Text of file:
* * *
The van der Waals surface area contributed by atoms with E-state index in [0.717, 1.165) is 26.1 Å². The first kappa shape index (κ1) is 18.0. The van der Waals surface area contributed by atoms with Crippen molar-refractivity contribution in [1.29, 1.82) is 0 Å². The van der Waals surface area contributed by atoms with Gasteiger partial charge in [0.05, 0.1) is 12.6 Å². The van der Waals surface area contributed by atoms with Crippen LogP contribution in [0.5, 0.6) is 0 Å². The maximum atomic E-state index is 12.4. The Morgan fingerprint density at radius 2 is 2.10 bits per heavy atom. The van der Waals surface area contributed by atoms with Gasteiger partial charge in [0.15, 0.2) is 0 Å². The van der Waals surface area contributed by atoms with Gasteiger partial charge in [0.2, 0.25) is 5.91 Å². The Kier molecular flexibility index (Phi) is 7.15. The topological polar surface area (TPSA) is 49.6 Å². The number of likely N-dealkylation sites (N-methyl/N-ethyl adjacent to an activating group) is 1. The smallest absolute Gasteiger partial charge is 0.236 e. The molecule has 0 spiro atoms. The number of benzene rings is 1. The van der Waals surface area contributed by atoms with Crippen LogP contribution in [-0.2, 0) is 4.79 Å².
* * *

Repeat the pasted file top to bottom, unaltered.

The van der Waals surface area contributed by atoms with E-state index in [0.717, 1.165) is 26.1 Å². The first kappa shape index (κ1) is 18.0. The van der Waals surface area contributed by atoms with Crippen molar-refractivity contribution in [1.29, 1.82) is 0 Å². The van der Waals surface area contributed by atoms with Gasteiger partial charge in [0.05, 0.1) is 12.6 Å². The van der Waals surface area contributed by atoms with Crippen LogP contribution in [0.5, 0.6) is 0 Å². The maximum atomic E-state index is 12.4. The Morgan fingerprint density at radius 2 is 2.10 bits per heavy atom. The van der Waals surface area contributed by atoms with Gasteiger partial charge in [0.15, 0.2) is 0 Å². The van der Waals surface area contributed by atoms with Gasteiger partial charge in [0.2, 0.25) is 5.91 Å². The Kier molecular flexibility index (Phi) is 7.15. The topological polar surface area (TPSA) is 49.6 Å². The number of likely N-dealkylation sites (N-methyl/N-ethyl adjacent to an activating group) is 1. The smallest absolute Gasteiger partial charge is 0.236 e. The molecule has 0 spiro atoms. The number of benzene rings is 1. The van der Waals surface area contributed by atoms with Crippen LogP contribution in [-0.2, 0) is 4.79 Å².